Opening Hours: 09:30 – 19:00, last ticket 18:15 and last admission 18:30
How to get there: by foot or via bus 434
Online Skip the Line Ticket
If you go there early in the morning, get the palace&park ticket. The line is not that big in the morning, but if you go to Pena later, the queue to get inside the palace would be at least an hour long.
The palace ticket is for going literally inside and see the 19th century styled royal rooms. You can visit the walls and terraces of Pena with the cheaper park ticket too.
Read More: What NOT to do in Lisbon!
Quinta de Regaleira
But the house is not the biggest star of Quinta de Regaleira. It’s the park.
The gardens combine mystical elements and symbols from various ages and merge them into a glorious labyrinth of tunnels, alleys, and lakes.
The main attractions of the park are the initiation wells. Wells that were never used, nor intended for water collection but instead built with the idea to resemble the Free Masons ritual of initiation. At the bottom, there are “secret” tunnels going behind a waterfall before eventually ending outside.
Quinta de Regaleira is one of the most curious properties on the continent and if you made the journey from Lisbon to Sintra you definitely shouldn’t miss it!
Price: adult/youth/senior- 8€ /5€ /5€
Opening Hours: Summer – 09:30 – 20:00 | Winter – 09:30 – 18:00
How to get there: by foot or via bus 435
Online Skip the Line Ticket
The Castle of the Moors (Castelo dos Mouros)
One of the most famous Sintra castles, the Castle of the Moors is a medieval hilltop castle built by the Berbers (Moors) between the 8th and 9th centuries. A crucial strategic point during the Reconquista, the castle (and the whole area) was taken back by the Christians after the fall of Lisbon in 1147.
Surrounded by thick forest, this castle is entirely different than the other ones in Sintra. Even though it was restored in the 19th century, it is mostly in ruins with only the outside fortification walls standing tall.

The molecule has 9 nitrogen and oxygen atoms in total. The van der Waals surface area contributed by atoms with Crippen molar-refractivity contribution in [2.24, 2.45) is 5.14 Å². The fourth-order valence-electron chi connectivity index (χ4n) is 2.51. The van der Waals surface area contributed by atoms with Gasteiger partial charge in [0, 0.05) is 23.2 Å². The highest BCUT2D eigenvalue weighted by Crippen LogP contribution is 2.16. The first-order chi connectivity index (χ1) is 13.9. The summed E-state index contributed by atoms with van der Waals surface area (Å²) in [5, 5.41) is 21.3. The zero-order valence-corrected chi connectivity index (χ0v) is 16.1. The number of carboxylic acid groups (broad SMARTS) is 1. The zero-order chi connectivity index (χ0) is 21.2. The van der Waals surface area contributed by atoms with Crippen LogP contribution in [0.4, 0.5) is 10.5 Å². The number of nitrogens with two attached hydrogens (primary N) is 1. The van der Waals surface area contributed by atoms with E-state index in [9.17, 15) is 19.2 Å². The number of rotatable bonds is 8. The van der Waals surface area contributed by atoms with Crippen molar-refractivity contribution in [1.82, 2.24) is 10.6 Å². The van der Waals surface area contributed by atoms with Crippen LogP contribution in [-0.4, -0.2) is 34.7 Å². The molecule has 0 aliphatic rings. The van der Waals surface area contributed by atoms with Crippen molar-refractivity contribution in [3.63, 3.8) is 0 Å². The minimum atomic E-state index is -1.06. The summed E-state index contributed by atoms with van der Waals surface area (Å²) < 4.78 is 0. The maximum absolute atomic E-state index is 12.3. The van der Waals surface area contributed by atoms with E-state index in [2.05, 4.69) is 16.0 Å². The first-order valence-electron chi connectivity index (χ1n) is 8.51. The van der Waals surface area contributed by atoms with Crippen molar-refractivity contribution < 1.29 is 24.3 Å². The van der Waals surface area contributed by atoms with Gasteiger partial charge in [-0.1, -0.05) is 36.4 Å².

And while the walls of the castle are nothing spectacular, its position on the top of the Serra De Sintra gives the best panoramic views of the area.
Price: adult/youth/senior- 8€ /6.5€ /6.5€
Opening Hours: 09:30 – 20:00, last ticket and last admission 19:00
How to get there: by foot or via bus 434
Sintra National Palace (Palacio National)
Located in the heart of the city, Sintra’s National Palace is a historic house-museum that used to be a royal residence from the early 15th century to the late 19th century. Don’t be fooled by the minimalistic gothic exterior of the palace, five decades of Portuguese kings made sure the palace has one of the most heavily decorated interiors in Portugal.
A walk around the palace would lead you through The Swan Room, The Ship Room, The Magpie Room and the most impressive one – The Coats of Arms Room.
A leisure walk around the National Palace is a great way to end your visit to Sintra.
Price: adult/youth/senior- 10€ /6.5€ /6.5€
Opening Hours: 09:30 – 19:00, last ticket and last admission 18:30
How to get there: by foot – it’s in the center of town
Monserrate Palace (Palacio de Monserrate)
Monserrate Palace is one of the most beautiful and picturesque mansions in Sintra. The legend says that once upon a time (11th century) the Monserrate Palace used to be a chapel dedicated to the Virgin Mary. After the great Lisbon earthquake left it in ruins, an English merchant bought the property and built a neo-gothic house on it. In 1809, the famous writer, Lord Byron, visited the home and was left in awe of its majestic appearance and mention its beauty in one of his works – Childe Harold’s Pilgrimage.
This 19th-century shoutout brought a lot of popularity to the Monserrate Palace leading to its acquisition by one of the richest men in Britain – Sir Francis Cook.
Pff, that’s a long legend, but please bear with me a little bit more.
So what did one of the richest men on the planet do with the beautiful Monserrate Palace? He made it even more gorgeous!
By blending Indian, Moorish and Gothic styles, Sir Francis Cook created one of the most visually striking buildings in the country. A romantic-styled park with a lake, several springs and fountains, caves and even a waterfall, compliments the mansion making the detour to the Monserrate Mansion really worth it!
Price: adult/youth/senior – 8€ /6.5€ /6.5€
Opening Hours: 09:30 – 20h00, last ticket and last admission 19:00
How to get there: Bus 435
Cabo da Roca